TIMOTHY O'BRIEN: He just doesn't. And I asked the reporter, "Are you guys going to get into that?" and he said, "No." And I said, "Well, why not?" And he said, "Because my editors told me not to." If they really dig into it and really do due diligence, they're going to understand how severely they've been spun by Donald.

BROOKE GLADSTONE: So since we know now how Donald derives some value from the list, what sort of value does the list derive from listing Donald?

TIMOTHY O'BRIEN: Well, you know, what's very interesting is this year I think they had pictures of maybe four or five, quote, unquote, "billionaires" associated with the list, and Donald's was one of the biggest pictures they had on the list - [OVERTALK]

BROOKE GLADSTONE: [LAUGHS]

TIMOTHY O'BRIEN: - even though he ranks on their list in the 80s. And that's because Donald Trump is a very recognizable business figure. I think Gallup did a survey around the year 2000 of the most recognizable or famous businesspeople in the United States, and Trump was number one.

BROOKE GLADSTONE: So Donald brings sex to the Forbes list.

TIMOTHY O'BRIEN: And marketability.

BROOKE GLADSTONE: But, as you've written, despite its prestige, not everyone wants to be on that list. Why don't they? And who are these people who think they're too good for the Forbes 400?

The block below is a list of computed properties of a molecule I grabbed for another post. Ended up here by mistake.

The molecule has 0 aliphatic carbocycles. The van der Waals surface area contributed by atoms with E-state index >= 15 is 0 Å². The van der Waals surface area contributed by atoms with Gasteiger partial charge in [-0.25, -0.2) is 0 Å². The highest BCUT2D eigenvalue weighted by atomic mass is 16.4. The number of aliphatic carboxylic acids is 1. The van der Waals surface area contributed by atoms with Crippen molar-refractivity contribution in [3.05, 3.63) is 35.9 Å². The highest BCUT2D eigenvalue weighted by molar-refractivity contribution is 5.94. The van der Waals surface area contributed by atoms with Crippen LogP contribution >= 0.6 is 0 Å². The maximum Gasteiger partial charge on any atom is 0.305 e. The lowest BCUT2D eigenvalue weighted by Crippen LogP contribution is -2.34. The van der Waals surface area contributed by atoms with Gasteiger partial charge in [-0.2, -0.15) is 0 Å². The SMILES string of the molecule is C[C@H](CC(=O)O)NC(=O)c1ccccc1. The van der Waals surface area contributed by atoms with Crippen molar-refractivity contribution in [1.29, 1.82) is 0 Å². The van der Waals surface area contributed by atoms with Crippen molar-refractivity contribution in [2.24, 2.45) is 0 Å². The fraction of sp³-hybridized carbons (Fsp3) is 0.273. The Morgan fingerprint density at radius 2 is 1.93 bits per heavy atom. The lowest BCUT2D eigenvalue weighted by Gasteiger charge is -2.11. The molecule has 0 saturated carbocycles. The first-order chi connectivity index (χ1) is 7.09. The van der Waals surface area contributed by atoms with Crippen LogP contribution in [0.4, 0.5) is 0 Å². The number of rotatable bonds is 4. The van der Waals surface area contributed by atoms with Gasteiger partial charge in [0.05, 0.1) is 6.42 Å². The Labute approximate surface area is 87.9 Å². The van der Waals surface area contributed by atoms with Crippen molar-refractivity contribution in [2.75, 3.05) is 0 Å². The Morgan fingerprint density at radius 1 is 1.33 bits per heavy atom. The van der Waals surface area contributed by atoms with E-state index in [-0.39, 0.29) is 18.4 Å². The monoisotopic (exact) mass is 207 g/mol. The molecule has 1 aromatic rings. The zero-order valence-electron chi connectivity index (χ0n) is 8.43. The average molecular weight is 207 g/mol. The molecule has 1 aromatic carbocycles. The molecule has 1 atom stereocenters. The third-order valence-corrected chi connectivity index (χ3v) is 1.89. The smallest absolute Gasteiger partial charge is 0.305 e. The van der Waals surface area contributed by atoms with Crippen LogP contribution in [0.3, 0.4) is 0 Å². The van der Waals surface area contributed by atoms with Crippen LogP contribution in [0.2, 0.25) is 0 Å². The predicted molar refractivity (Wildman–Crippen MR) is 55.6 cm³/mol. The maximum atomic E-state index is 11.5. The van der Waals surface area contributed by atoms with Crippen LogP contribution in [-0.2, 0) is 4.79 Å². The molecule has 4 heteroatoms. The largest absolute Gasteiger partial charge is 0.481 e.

TIMOTHY O'BRIEN: Well, you know, people who are really secure in their identity and secure with who they are as people don't need to walk around proclaiming publicly how much they're worth. And the reason Donald does it is because he's an amazingly insecure person. In the book I quote Nelson Bunker Hunt. When Hunt was being grilled by Congress about his net worth, he said, "A fellow asked me that once and I said, 'I don't know.' But I do know people who know how much they are worth generally aren't worth much."

BROOKE GLADSTONE: So the Forbes 400 really isn't for the rich. It's really for the rest of us and Donald Trump.

TIMOTHY O'BRIEN: That's absolutely right.

BROOKE GLADSTONE: Timothy, thank you very much.

TIMOTHY O'BRIEN: Thanks, Brooke.

BROOKE GLADSTONE: Timothy O'Brien is a business reporter for the New York Times and author of Trump Nation: The Art of Being Donald. [MUSIC UP AND UNDER]

BOB GARFIELD: Coming up, when it comes to memoirs, there's the truth and then there's - "truthiness."

BROOKE GLADSTONE: This is On the Media from NPR. (FUNDING CREDITS) END SEGMENT B STATION BREAK 2 (MUSIC)